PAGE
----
JULY JUL 2 BEAVER CREEK RODEO SERIES AT TRAER CREEK Bronc riding, calf scramble, team roping, mutton bustin’, barrel racing, bull riding and burro racing. Gates at 5 p.m., rodeo from 6-8 p.m. beavercreek.com JUL 4 INDEPENDENCE DAY CELEBRATION Head to a clambake at Beano’s, or stay to cruise the mountain on your bike or on foot. Music, games and plenty of food can be found in the plaza. Festivities include a firework display. beavercreek.com JUL 5&6 CULINARY DEMONSTRATION SERIES Beaver Creek chefs give live demonstrations on the plaza in the Culinary Experience tent that end with a tasting. 5 p.m. beavercreek.com JUL 6 BEAVER CREEK MUSIC EXPERIENCE Outdoor concerts are back in Beaver Creek’s Strawberry Park bowl. The amphitheater-style concert venue showcases both the mountain setting and a variety of music genres. beavercreek.com JUL 11 BEAVER CREEK RODEO SERIES AT TRAER CREEK Bronc riding, calf scramble, team roping, mutton bustin’, barrel racing, bull riding and burro racing. Gates at 5 p.m., rodeo from 6-8 p.m. beavercreek.com JUL 12&13 CULINARY DEMONSTRATION SERIES Beaver Creek chefs give live demonstrations on the plaza in the Culinary Experience tent that end with a tasting. 5 p.m. beavercreek.com JUL 18 BEAVER CREEK RODEO SERIES AT TRAER CREEK Bronc riding, calf scramble, team roping, mutton bustin’, barrel racing, bull riding and burro racing. Gates at 5 p.m., rodeo from 6-8 p.m. beavercreek.com JUL 19&20 CULINARY DEMONSTRATION SERIES Beaver Creek chefs give live demonstrations on the plaza in the Culinary Experience tent that end with a tasting. 5 p.m. beavercreek.com JUL 20&21 BEAVER CREEK XTERRA AND XTERRA TRAIL RUN Open

to all ability levels with both individual and team categories, swim, mountain bike and run, starting in Avon’s Nottingham Lake and finishing in Beaver Creek. xterraplanet.com  JUL 26&27 CULINARY DEMONSTRATION SERIES Beaver Creek chefs give live demonstrations on the plaza in the Culinary Experience tent that end with a tasting. 5 p.m. beavercreek.com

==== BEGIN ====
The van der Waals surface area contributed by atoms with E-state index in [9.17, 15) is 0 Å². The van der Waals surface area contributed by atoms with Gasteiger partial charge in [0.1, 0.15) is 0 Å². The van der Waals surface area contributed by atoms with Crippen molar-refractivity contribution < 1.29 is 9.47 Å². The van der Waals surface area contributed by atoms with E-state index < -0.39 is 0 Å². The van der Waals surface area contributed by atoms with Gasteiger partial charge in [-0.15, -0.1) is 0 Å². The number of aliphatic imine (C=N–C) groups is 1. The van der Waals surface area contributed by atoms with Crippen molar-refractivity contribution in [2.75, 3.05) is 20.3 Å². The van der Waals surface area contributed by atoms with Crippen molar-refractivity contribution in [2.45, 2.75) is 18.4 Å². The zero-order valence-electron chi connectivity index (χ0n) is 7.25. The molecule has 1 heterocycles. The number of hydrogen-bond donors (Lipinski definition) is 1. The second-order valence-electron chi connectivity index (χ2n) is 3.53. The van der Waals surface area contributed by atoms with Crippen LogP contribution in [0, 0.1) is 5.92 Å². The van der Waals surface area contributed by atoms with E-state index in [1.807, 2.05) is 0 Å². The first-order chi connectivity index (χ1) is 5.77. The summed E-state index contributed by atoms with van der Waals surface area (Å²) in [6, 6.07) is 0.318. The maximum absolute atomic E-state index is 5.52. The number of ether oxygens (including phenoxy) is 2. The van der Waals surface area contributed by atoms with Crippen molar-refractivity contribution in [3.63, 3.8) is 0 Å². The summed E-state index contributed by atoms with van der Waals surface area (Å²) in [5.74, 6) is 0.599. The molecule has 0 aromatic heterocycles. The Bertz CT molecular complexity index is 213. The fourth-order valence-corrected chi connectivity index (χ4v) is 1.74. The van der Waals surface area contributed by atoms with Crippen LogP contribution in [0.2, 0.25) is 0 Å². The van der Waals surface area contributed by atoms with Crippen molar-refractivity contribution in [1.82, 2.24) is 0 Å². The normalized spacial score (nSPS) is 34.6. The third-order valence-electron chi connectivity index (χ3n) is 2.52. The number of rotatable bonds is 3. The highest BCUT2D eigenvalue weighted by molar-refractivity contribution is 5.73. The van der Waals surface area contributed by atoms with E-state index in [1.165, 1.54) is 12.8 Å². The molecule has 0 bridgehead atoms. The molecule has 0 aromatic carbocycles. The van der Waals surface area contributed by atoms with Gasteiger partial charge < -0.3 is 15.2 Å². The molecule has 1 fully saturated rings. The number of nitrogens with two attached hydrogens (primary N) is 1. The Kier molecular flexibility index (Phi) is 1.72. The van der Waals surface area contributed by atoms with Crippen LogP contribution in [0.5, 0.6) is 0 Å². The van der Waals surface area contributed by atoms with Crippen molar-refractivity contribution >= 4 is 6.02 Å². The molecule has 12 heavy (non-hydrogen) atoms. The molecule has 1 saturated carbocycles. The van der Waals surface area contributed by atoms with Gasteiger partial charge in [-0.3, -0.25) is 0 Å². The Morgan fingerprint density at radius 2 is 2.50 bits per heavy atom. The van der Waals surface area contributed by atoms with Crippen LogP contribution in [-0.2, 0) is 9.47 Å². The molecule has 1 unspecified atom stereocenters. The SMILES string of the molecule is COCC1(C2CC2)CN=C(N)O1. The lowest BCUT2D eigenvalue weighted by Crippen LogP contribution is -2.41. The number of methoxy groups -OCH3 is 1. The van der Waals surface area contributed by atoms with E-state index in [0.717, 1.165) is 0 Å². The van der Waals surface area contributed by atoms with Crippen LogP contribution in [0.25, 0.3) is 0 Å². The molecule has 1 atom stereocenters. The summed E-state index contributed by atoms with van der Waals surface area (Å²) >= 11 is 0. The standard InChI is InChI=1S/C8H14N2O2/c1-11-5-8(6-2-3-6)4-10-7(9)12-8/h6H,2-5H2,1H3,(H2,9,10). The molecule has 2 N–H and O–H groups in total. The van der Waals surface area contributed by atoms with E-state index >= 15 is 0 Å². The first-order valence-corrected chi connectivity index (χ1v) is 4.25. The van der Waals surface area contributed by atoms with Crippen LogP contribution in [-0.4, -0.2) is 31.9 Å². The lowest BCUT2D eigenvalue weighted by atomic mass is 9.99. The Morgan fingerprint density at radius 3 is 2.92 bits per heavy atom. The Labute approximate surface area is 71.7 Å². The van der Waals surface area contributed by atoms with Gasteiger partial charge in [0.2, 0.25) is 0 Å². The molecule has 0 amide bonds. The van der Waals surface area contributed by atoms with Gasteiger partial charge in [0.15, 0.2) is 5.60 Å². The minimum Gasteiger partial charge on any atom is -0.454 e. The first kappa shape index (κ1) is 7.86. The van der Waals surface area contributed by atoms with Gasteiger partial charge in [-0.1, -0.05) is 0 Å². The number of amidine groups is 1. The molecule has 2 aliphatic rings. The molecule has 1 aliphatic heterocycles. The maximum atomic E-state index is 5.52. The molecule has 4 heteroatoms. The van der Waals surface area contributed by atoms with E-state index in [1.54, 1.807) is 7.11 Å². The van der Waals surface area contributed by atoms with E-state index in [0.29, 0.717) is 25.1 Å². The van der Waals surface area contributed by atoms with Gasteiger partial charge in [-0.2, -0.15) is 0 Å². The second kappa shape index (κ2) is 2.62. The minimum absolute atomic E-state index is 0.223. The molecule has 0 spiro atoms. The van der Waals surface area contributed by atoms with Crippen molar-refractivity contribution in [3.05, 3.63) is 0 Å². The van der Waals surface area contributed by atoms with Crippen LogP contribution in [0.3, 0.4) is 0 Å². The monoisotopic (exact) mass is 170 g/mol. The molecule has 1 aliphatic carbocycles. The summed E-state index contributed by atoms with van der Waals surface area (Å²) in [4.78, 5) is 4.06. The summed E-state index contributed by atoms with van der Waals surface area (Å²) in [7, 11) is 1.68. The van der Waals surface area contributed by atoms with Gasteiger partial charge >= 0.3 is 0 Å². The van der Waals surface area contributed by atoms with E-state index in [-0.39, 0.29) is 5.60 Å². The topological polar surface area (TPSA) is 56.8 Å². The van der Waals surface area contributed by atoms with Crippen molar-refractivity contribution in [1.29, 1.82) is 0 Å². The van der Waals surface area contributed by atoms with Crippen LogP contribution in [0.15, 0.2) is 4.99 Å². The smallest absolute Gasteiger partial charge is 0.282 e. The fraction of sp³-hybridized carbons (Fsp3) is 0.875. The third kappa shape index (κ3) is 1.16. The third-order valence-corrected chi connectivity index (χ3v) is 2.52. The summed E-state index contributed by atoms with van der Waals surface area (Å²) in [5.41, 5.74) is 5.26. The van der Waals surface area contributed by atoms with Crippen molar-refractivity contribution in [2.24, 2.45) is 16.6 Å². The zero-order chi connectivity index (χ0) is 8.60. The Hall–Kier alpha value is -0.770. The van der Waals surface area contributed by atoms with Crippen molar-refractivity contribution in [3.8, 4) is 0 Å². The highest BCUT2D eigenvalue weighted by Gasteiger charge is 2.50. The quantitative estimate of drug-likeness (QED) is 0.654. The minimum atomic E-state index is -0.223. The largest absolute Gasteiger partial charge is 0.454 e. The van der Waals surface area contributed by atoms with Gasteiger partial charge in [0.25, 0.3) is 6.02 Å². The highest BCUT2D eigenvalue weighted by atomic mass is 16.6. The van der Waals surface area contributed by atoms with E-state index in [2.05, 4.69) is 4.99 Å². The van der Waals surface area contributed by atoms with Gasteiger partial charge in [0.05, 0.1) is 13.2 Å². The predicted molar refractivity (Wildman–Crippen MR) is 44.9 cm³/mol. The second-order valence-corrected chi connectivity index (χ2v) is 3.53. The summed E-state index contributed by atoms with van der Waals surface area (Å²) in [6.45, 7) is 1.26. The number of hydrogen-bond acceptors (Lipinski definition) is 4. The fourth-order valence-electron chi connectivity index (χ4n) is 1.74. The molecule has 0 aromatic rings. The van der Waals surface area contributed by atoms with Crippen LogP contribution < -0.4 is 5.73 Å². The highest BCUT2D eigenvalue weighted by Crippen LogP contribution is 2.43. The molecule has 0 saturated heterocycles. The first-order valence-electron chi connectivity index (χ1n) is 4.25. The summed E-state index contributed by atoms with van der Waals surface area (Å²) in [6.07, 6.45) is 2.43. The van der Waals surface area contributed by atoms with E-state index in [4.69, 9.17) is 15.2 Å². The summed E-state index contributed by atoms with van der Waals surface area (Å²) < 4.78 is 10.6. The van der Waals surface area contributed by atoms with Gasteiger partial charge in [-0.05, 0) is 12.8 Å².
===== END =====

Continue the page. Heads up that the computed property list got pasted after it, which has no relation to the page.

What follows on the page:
Russian Soprano Anna Netrebko performs March 25 in Beaver Creek.

AUGUST AUG 1 BEAVER CREEK RODEO SERIES AT TRAER CREEK Bronc riding, calf scramble, team roping, mutton bustin’, barrel racing, bull riding and burro racing. Gates at 5 p.m., rodeo from 6-8 p.m. beavercreek.com AUG 2-4 CULINARY DEMONSTRATION SERIES Beaver Creek chefs give live demonstrations on the plaza in the Culinary Experience tent that end with a tasting. 5 p.m. Friday, noon, 1:30 and 3 p.m. Saturday and Sunday. beavercreek.com AUG 3&4 BEAVER CREEK ART FESTIVAL For 26 years, artists have been converging in Beaver Creek for the art festival. Festival patrons and art collectors alike can visit with artists showcasing life-size sculptures, paintings, one-of-a-kind jewels, photography, ceramics and more. beavercreek.com AUG 8 BEAVER CREEK RODEO SERIES AT TRAER CREEK Bronc riding, calf scramble, team roping, mutton bustin’, barrel racing, bull riding and burro racing. Gates at 5 p.m., rodeo from 6-8 p.m. beavercreek.com AUG 8-10 BEAVER CREEK WINE & SPIRITS FESTIVAL Wine Spectator Magazine partners with the resort for three days of vino and spirits education and enjoyment. From seminars to tasting events, the festival celebrates magical elixirs and the food that goes so well with them. beavercreek.com AUG 10 BEAVER CREEK HALF MARATHON Thirteen miles of steep mountain terrain. beavercreek.com AUG 15 BEAVER CREEK RODEO SERIES AT TRAER CREEK Bronc riding, calf scramble, team roping, mutton bustin’, barrel racing, bull riding and burro racing. Gates at 5 p.m., rodeo from 6-8 p.m. beavercreek.com AUG 16&17 CULINARY DEMONSTRATION SERIES Beaver Creek chefs give live demonstrations on the plaza

in the Culinary Experience tent that end with a tasting. 5 p.m. beavercreek.com AUG 17 BEAVER CREEK MUSIC EXPERIENCE Outdoor concerts are back in Beaver Creek’s Strawberry Park bowl. The amphitheater-style concert venue showcases both the mountain setting and a variety of music genres. beavercreek.com AUG 18 TRANS ROCKIES TRAIL RUN One of the United States’ most storied trail races concludes in Beaver Creek after six days, 120 miles and 20,000 feet of climbing. transrockies-run.com AUG 21 BEAVER CREEK BLAST BIKE RACE A traditionally challenging course in the summer-long bike series. Multiple categories for adults and kids, and a post-race party for all. vailrec.com AUG 30&31 CULINARY DEMONSTRATION SERIES Beaver Creek chefs give live demonstrations on the plaza in the Culinary Experience tent that end with a tasting. 5 p.m. beavercreek.com AUG 31 OKTOBERFEST SHUFFLE Walk, hike, or run over a 5K or 10K scenic trail on Beaver Creek Mountain. beavercreek.com AUG 31 & SEP 1 BEAVER CREEK OKTOBERFEST The annual event returns with oom-pahpah music, beer and brats. The festivities include a costume contest and a family-friendly atmosphere. beavercreek.com

SEPTEMBER SEP 6 RAGNAR RELAY The overnight running relay race has teams (6

P H OTO G R A P H Y BY K R I S T I N A N D E R S O N; P H OTO G R A P H Y BY K A S S K A R A , C O U R T E S Y O F D E U T S C H E G R A M M O P H O N